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Archive for December, 2009

Pastor M. Beecroft, 12/28/2009

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Homily by Associate Pastor Chris Tiews, 12/27/2009

Probably every Christian child is taught that King David is one of the heroes of the Bible.

After all, David slew Goliath the giant…

David calmly played the lyre as King Saul hurled spears at him…

By the inspiration of the Holy Spirit, David wrote most of the Book of Psalms—such as Ps 23, one of the most famous passages of Scripture of all time…
David was a man after God’s own heart…

So by all accounts, David was a real hero of Scripture…a man to be emulated.

Yet in today’s Old Testament reading, the Lord slaps David on the wrist, as it were, for going out of bounds…

How can that be?

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Homily by Associate Pastor Chris Tiews, 12/25/2009

It is one of the greatest archeological prizes of all time…

Of greater importance than the craft that carried Noah, his family, and thousands of animals for over a year, as our entire planet was covered with water…

Of greater importance than the walls of Jericho which tumbled at the shouts of the people of Israel…

A beautifully crafted wooden box covered with gold—roughly four feet long, two feet wide, and two feet high, fitted with carrying poles for the forty-year journey through the desert to the Promised Land.

We are speaking of the Ark of the Covenant, built roughly 1,440 years before Christ. The Ark of the Covenant was the centerpiece of the Israelite Tabernacle and later of Solomon’s Temple.

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Pastor M. Beecroft, 12/24/2009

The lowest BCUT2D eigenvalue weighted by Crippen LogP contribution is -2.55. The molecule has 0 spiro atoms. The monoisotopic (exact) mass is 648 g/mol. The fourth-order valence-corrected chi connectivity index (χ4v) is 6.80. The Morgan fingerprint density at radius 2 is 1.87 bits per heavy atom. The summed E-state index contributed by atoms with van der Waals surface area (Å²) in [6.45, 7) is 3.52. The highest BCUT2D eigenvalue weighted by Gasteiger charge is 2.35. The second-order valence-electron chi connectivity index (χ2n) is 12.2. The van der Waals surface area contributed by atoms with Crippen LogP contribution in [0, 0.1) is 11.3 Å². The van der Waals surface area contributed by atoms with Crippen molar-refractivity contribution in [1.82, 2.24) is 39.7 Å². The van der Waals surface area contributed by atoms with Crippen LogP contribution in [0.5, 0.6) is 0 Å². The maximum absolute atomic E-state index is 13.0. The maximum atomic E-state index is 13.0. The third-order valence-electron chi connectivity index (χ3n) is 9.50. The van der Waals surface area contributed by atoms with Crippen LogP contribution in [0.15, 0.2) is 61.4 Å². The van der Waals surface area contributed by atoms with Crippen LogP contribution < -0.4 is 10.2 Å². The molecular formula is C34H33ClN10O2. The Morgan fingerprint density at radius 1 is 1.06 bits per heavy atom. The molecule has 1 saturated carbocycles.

“The events of that first Christmas were forever etched into the mind of Blessed Mary. St Luke tells us, “Mary kept all these things, and pondered them in her heart.” Yet I suspect Mary’s memories of Christmas are different from our own. We love Christmas, or the happy holidays of December. Whether people are Christian or not, this time of the year is almost magical. People are filled with sentiments of peace, joy, hope, and love. Fond, warm memories of past Christmases fill us with cheer. We remember special times with family and friends. Even tonight, the children are anxious, filled with anticipation and excitement. Christmas in America inspires mental tableaus of family blissfully gathered around the Tree or table; roaring fires; snow-covered landscapes; ice-skating rinks; children bundled with sweaters, scarves and mittens; babies sitting on the lap of Santa; reindeer, elves and snowmen. As we ponder tonight the meaning of Christmas in this idyllic setting of falling snow, it would be easy for us to be lulled into believing this night to merely be some living Hallmark Christmas Card of family, friends, good food and gifts. It would be easy to reduce this exciting, anticipation-filled night to be all about the warm fuzzies of joy, peace, hope and love. So we must be careful. We must be very careful. The cultural cliches of our modern Christmas are far removed from the scandal and danger that would have filled Mary’s mind as she remembered all the things that had just taken place and pondered on them in her heart. Yes, Christmas is all about memories. Yet Christmas memories, the ones God would have us ponder, are scandalous and dangerous. And until we grasp the scandal and danger of Christmas, we will never understand the true joy, peace, hope, and love of this night.”